Imagine that your company’s board chairman, against the wishes of the board of directors and in contravention of the corporate charter, hires an interim CEO. Despite that illegal action, the interim CEO disciplines you in some manner. Would that discipline be any more legitimate if, two years later, the board finally agrees to hire the CEO, who then retroactively approved his own previous actions?
This is what’s happened at the highest levels of government. When Congress created the Consumer Financial Protection Bureau as part of the larger Dodd-Frank financial reform, it specified that the director was to be appointed by the president “by and with the advice and consent of the Senate.” This placed what’s called an Appointments Clause limitation on the director’s position.
Nearly five years ago, President Obama named Richard Cordray the CFPB director—after Elizabeth Warren’s expected appointment met significant political resistance—during what the president erroneously believed was a Senate recess. (You’ll recall that the Supreme Court unanimously invalidated the National Labor Relations Board appointments Obama made at the same time.) Cordray was only confirmed as the director, in a larger compromise with the Senate, nearly two years later.
In the interim, the CFPB filed an enforcement action against Chance Gordon regarding his provision of mortgage-relief services, and Cordray later ratified it. Gordon challenged the enforcement action as emanating from an unconstitutional authority, but the lower courts ruled against him, finding that the post hoc ratification resolved any Appointments Clause deficiencies. Now Gordon has petitioned the Supreme Court for review.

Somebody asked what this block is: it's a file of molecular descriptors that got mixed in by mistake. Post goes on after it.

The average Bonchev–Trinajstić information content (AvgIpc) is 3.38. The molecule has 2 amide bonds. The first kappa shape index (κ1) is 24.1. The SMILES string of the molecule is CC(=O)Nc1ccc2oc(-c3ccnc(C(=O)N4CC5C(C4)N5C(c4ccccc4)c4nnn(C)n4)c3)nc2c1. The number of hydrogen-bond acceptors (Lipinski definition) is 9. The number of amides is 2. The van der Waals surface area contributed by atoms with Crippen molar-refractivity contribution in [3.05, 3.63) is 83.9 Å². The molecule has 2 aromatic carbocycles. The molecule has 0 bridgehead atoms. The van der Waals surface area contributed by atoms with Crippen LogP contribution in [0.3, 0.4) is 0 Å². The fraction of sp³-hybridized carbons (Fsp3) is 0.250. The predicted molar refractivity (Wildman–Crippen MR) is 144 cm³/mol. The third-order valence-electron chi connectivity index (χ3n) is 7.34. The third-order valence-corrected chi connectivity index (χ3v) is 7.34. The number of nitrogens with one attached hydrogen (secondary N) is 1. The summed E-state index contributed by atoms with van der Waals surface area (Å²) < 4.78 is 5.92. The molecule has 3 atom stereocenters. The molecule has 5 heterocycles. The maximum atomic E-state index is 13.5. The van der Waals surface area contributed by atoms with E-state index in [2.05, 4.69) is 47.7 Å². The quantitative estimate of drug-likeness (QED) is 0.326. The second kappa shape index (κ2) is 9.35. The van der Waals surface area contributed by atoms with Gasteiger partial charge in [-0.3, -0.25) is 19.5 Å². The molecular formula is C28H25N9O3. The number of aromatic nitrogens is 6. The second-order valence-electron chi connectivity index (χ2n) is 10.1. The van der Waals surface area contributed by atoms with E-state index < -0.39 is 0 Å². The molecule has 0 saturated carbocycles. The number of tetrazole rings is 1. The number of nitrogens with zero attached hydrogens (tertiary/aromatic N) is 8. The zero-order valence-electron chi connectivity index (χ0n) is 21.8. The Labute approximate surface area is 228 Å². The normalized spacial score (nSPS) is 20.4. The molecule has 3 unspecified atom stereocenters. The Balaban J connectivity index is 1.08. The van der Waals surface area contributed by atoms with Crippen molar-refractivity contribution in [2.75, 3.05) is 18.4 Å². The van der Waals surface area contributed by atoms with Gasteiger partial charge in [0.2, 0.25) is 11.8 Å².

Cato has filed an amicus brief in support of Gordon, urging the Court to take up the case. Congress created the CFPB with the advice-and-consent requirement for a reason: the agency has vast power with virtually no accountability mechanisms, such that the Appointments Clause provision is one of the few meaningful checks on its activities. Furthermore, Congress did not authorize the CFPB to bring enforcement actions without a duly appointed, Senate-confirmed director.
Advice and consent is “more than a matter of etiquette or protocol,” the Supreme Court held in Edmond v. United States (1997), it’s a structural safeguard intended to curb executive power. Also, when Dodd-Frank first gave the CFPB its sweeping authority to define unfair, deceptive, or abusive acts or practices, it specified that these enforcement powers could not be exercised before a director had been validly appointed. Cordray’s later ratification of his own actions can’t cure the original unconstitutional sin of an unsanctioned prosecution. Only Congress could authorize the CFPB’s use of its awesome powers without first having a fully confirmed boss in place—which Congress purposely did not do.
Allowing Cordray to ratify the agency’s otherwise illegal past conduct would prejudice Gordon’s rights, and those of many other similarly situated individuals and companies. The lower courts have effectively allowed the CFPB—an agency that already possesses massive enforcement powers—to circumvent the Appointments Clause (in violation of Article II) while, at the same time, seizing the ultimate authority over the legal effect of judicial orders (in violation of Article III).
As James Madison observed in Federalist 47, “The accumulation of all powers legislative, executive and judiciary in the same hands . . . may justly be pronounced the very definition of tyranny.” The Supreme Court should take up Gordon v. CFPB to prevent this sort of dangerous accumulation of power from happening in the future.